Men have been in the news and under the microscope recently. And for good reason.
In general, men are in trouble. Men seem to be the ones engaging in mass shootings and sexual misconduct. Men are also falling behind in educational attainment. And, male suicides are much higher than females. There may be many factors that account for this. Today we will explore trauma and male gender role stress.
Male gender role stress is an often neglected and overlooked factor in post-traumatic symptoms in men.
We hear very little about men and trauma in the mainstream press. The research tells us that males are less likely to report trauma. When they do they often under-report the effects it has had on them. However, the fact is that men experience trauma which can result in harmful symptoms. There are some factors that increase these symptoms and deeply affect their emotional well being.
What is Gender Role Stress and why is it important?
Male gender role stress is the experience of emotional distress as a result of violating or not adhering to traditional masculine gender role norms. Traditional masculine gender roles can increase the severity of Post Traumatic Stress Disorder.
What is PTSD?
Post-traumatic stress disorder is a mental health problem that people develop after experiencing a traumatic event. This event can be scary, shocking and even life-threatening. However, the same event can be traumatic for a person and doesn’t have to be for others. Our background, life-experiences, personality and our mental and emotional balance in that particular moment influence how we perceive and store that event.
In order to be diagnosed with PTSD the person should have the following symptoms for at least one month:
- a minimum of one re-experiencing symptom (frightening thoughts, flashbacks, bad dreams)
- minimum of one avoidance symptom (avoiding to think about the traumatic event, avoiding the place of the traumatic event, avoidance of emotions, people or objects that are related to the traumatic experience)
- a minimum of two cognition and mood symptoms (loss of interest in activities that they used to enjoy
- negative thoughts about himself or the world around them, guilt, blame, trouble remembering important details of the traumatic event or remembering the traumatic event in great detail), a minimum of two arousal and reactivity symptoms (having anger outbursts, being easily upset, feeling tense constantly, having difficulty sleeping, having diet issues that they didn’t experience before).
After experiencing a traumatic event, in order to reduce the risk of PTSD, it’s important to try to find the appropriate way to process the trauma, look for support, seek coping strategies, find a support group, and find the appropriate therapist for your needs.
A great tool that can help you reprocess traumatic events is EMDR therapy. Practice guidelines and studies have shown that trauma-focused psychotherapies have the most evidence for treating PTSD.
The link between Male Gender Role Stress and PTSD.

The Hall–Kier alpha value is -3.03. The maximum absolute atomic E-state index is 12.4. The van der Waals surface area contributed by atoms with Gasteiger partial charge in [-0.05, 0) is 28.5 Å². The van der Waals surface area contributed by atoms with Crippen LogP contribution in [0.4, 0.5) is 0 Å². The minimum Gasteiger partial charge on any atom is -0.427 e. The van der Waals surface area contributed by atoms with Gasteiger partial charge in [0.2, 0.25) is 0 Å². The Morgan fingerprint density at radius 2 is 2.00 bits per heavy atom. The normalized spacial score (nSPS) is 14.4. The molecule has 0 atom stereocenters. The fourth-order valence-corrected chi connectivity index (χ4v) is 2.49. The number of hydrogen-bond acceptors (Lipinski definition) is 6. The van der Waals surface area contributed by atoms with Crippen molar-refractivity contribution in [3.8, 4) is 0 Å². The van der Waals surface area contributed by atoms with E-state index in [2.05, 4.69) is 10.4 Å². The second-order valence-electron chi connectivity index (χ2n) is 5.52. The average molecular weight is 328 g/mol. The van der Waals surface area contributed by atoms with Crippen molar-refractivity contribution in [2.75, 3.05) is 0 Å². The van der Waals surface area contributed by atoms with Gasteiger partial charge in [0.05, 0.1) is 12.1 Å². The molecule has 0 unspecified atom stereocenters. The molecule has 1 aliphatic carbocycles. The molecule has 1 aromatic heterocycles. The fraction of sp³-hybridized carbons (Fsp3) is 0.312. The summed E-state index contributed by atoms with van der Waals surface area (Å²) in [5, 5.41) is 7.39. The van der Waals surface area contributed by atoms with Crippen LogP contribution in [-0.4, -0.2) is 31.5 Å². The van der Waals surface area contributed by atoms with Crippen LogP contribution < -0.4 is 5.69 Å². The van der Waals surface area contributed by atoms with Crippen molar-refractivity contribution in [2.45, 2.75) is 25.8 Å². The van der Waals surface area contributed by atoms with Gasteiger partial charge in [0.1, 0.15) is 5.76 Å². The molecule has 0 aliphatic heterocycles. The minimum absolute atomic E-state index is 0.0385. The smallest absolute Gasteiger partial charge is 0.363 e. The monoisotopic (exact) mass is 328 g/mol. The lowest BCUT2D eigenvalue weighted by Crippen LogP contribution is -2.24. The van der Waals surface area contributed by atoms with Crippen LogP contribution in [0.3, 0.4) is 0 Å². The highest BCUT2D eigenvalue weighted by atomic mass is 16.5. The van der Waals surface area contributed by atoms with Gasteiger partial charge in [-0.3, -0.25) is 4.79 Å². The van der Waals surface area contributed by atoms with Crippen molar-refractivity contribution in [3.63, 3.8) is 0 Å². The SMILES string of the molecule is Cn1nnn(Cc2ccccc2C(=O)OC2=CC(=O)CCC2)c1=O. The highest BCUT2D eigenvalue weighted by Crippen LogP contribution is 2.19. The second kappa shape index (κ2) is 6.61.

Various researchers are studying the link between male gender role stress and PTSD. It’s important to identify each factor that increases the risk of PTSD in order to be able to work on each of them.
While it’s important to reprocess the traumatic event in order to overcome it fully, it’s also helpful to look at ways to work on each of those factors in order to decrease the severity of the symptoms.
The main links between male gender role stress in PTSD are the following:
- Men with gender role stress often do not engage in help seeking behaviors because they might view this as weakness. In addition, it’s common for men to hide their emotions so they might not be able to seek appropriate help and talk about their feelings and manage to reprocess their trauma properly. For this reasons men with gender role stress will avoid seeking treatment for their PTSD
- They usually use unhealthy coping strategies, such as alcohol abuse so they can avoid dealing with difficult feelings such as anger, grief, sadness.
- Since the image of strong, fearless men is so deeply accepted by so many people, men might not even accept the fact that they are dealing with a traumatic memory or difficult emotions. Men can be more easily in denial while dealing with trauma because they are not able to accept their vulnerability.
For these reasons men who experience male gender role stress are at higher risk for developing PTSD and in some cases the severity of their PTSD.
Here at Denver Men’s Therapy, we are dedicated to treating male trauma. It is our mission and life’s work to reduce the stigma of men’s mental health so that guys can get effective treatment that men deserve. Often our unique approach involves addressing gender role stress before trauma treatment can take place.
Gender Role Stress and PTSD: There is Hope!
One very effective treatment for trauma is EMDR therapy. Over the years of using EMDR therapy with men, we have found time and time again that it is the perfect match for guys. One reason is that EMDR therapy does not require a lot of talking. EMDR therapy also provides a framework and tools so that men feel ready and prepared for the difficult work ahead.